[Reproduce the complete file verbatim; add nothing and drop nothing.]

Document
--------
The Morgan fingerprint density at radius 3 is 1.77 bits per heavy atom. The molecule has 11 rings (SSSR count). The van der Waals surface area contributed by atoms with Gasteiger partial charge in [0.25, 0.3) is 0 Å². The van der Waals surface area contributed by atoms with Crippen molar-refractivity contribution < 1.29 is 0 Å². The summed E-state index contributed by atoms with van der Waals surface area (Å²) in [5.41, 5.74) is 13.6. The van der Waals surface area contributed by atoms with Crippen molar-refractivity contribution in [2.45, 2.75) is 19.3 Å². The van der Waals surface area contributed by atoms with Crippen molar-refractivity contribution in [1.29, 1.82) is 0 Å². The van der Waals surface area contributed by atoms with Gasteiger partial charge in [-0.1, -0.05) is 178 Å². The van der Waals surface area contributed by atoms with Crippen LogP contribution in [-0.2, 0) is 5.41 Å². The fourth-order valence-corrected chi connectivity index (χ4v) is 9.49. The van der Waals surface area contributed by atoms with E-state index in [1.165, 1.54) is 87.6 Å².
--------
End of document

The Morgan fingerprint density at radius 3 is 1.77 bits per heavy atom. The molecule has 11 rings (SSSR count). The van der Waals surface area contributed by atoms with Gasteiger partial charge in [0.25, 0.3) is 0 Å². The van der Waals surface area contributed by atoms with Crippen molar-refractivity contribution < 1.29 is 0 Å². The summed E-state index contributed by atoms with van der Waals surface area (Å²) in [5.41, 5.74) is 13.6. The van der Waals surface area contributed by atoms with Crippen molar-refractivity contribution in [2.45, 2.75) is 19.3 Å². The van der Waals surface area contributed by atoms with Crippen molar-refractivity contribution in [1.29, 1.82) is 0 Å². The van der Waals surface area contributed by atoms with Gasteiger partial charge in [-0.1, -0.05) is 178 Å². The van der Waals surface area contributed by atoms with Crippen LogP contribution in [-0.2, 0) is 5.41 Å². The fourth-order valence-corrected chi connectivity index (χ4v) is 9.49. The van der Waals surface area contributed by atoms with E-state index in [1.165, 1.54) is 87.6 Å².